• Enjoyed today’s post a great deal. Wonderful photos! I’ve been reading your blog for a few months, and just want to tell you how much I value your posts. When several days go by without something new, I worry a bit that you might wonder just how many people really care . This is related to your comment to the NY Times concerning the massive recipe sites. so, I want to thank you for what you do and to tell you I truly appreciate your work!

  • haha! i hope someday to sport a taco neck. i have been lucky enough to travel/backpack in mexico a fair amount, and so have developed some mexican food snobbery. it’s hard for me to accept a tortilla NOT patted together at 5 am by an abuelita who doesn’t like me as authentic…but i have to say this post made my mouth water. good for paris!

  • I think it’s more like a “tostada neck”. Anyway, food looks delicious :)

  • I seriously think Candelaria will be my first stop when I will be in Paris (which is in June).

    Gracias for sharing your love for Mexican food.

  • This post had me salivating and in giggles throughout due to your lovely writing as always, and more than just authentic, the food looks delicious!
    Iif it’s in a small place, a writeup by David Lebovitz is surely increasing the the line/wait in the future. Oh, and what a lovely idea to put herbs in the masa!

    Don’t worry your neck does not have the hanging folds of skin which would make it a true turkey neck, it looks more toned than that, I should consider myself fortunate if when I reach a certain age my neck looks like that!

  • “The spiced Black Bean Brownies may not be traditionally Mexican, but since I’m an American eating in a Mexican restaurant in Paris where the chef is Peruvian and the brownie-maker is British, just take a bite and I’m sure you’ll agree that these brownies are a very compelling argument for globalization.” = one of the funniest things you have written in a while. I love it that you can now get good/real Mexican food in Paris!

    Your comments reminded me of a time when I taught a Mexican cooking class to Japanese women in Taiwan. True Story.

  • great pics really, looks sooooooo tasty and I love that cooks are men, really it is hot.

  • Chuckling about the “spoon” for measuring. Here in Luxembourg prescription directions are written in French and almost always the dose is one ‘cuillère.’ Which may not be a huge deal in cooking, but made me a bit uncomfortable when it came to dosing my small children. So, I looked in my utensil drawer at the huge variety of spoon sizes (who knew!) and decided to take a sampling into the pediatrician. I’m sure she thought I was a nutter. But now I know what a “spoon” is!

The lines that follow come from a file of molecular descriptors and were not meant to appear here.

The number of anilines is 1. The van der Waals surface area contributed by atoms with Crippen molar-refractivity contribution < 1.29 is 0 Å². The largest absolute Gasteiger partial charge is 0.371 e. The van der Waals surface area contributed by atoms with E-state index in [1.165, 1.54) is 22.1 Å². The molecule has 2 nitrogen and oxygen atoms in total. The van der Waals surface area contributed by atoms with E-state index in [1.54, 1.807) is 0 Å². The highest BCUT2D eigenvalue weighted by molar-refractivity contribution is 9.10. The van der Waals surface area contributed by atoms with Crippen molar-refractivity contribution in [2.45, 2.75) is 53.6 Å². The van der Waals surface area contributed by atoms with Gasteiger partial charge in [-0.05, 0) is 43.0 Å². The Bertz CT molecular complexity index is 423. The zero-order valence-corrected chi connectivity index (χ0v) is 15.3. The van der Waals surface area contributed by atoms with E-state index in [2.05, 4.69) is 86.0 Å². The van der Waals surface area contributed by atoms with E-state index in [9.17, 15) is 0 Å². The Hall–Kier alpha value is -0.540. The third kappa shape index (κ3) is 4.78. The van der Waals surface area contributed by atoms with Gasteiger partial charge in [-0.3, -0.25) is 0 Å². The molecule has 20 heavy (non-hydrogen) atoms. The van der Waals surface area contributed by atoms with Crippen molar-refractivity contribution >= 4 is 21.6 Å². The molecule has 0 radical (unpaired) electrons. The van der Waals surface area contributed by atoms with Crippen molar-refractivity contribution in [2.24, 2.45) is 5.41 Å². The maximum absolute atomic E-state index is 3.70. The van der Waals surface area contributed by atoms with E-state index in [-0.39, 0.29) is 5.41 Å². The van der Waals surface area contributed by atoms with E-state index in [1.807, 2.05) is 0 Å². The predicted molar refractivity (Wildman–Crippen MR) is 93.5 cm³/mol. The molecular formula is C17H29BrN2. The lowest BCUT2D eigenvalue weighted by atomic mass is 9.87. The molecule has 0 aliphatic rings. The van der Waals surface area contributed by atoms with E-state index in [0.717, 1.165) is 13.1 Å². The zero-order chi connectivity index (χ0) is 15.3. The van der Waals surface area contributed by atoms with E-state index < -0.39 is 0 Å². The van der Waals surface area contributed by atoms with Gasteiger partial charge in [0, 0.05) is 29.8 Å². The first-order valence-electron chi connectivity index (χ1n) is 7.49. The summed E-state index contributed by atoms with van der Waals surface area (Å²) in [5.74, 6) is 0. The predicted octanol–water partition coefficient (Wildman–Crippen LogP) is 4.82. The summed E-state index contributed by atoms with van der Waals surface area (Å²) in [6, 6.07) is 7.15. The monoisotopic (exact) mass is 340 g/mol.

• Katy + Liz: When ScharffenBerger chocolate started making baking bars, they were (and still are) 9.7 ounces, or 275 grams; I think it was because the molds were European, they had to be that size. For recipe that call for 10 ounces of chocolate, people weren’t sure if they should buy another bar- but the owner of the company would just tell people to use a 9.7 ounce bar instead. (Perhaps they could have used it as a ploy to sell a second bar of chocolate, though!)

    The French use cuillère à café (coffee spoon) and “soup spoon” for teaspoon/tablespoon measurements, too. Some readers have asked for more precise measurements and the Wikipedia.fr page lists an American teaspoon as 4,929ml, and I don’t even think my scale is that precise : )

    cherylS: There’s star anise, cinnamon, and chile powder in them. They also add a bit more chocolate, too.

    Quinn: The cook who makes the tortillas uses a press, mostly because he has to make so many and doesn’t have the time to pat them all out. He does portion them by hand and I’m thinking of gifting him a spring-loaded ice cream scoop to make the task a little speedier for him.

    Eva: It is pretty funny. I was just in the US and waiters would put down the check the minute they brought me the meal, usually because in the states, folks are used to doing things more quickly. It does seem a little ‘abrupt’ if you’re not used to it, although it’s just considered normal and many folks in America like it because we can leave when we want without having to flag down a waiter – which can take a little time, in Mexico and in France, too.

  • I’m both happy and frightened that you’ve written about Candelaria. It’s my weekend/weekday/at least twice a week hangout because the food there is like a drug it’s so yummy. But the amount of attention this place is getting, rightfully so, is making this less and less comfortable.

    Btw, got my portion servings worked through so I know how much I can eat and still have space for those brownies. That took a bit of time.

  • Hi Sam: I don’t usually write about new or “hot” restaurants because most of them in Paris are already operating at full-capacity. But I did consider that because of the size of this place, and did put an advisement in the post that people should really try to go during off hours. I did also talk to the owners of Candelaria about an increase in business and they said that they now do take-out and are open later, too.

    Others have written about the place (including various blogs and US newspapers) and they’ve had a few months to find their footing. And I also assume that most of the people eating at Candelaria are locals – expat or Parisian – since I don’t know if people coming from out of town come to Paris to eat Mexican food (even though it’s very good). So hopefully mentioning it here won’t impact it too much, even though there may be a bump in business.

  • Terrific! I arrive in Paris and you turn me on to a place that’s closed today! LOL
    Ah well, tomorrow is another day.

  • Please, please, I beg you. Next time you go there will you politely ask them to open a branch in Geneva? We are many, many Mexican-food-starving ex-pats here.

  • reminds me a bit of the black soybean sweets you find in japan. people here throw them in cakes all the time, leaving them whole to showcase their special taste and texture. i have yet to see them in brownies so will have to try adapting this recipe.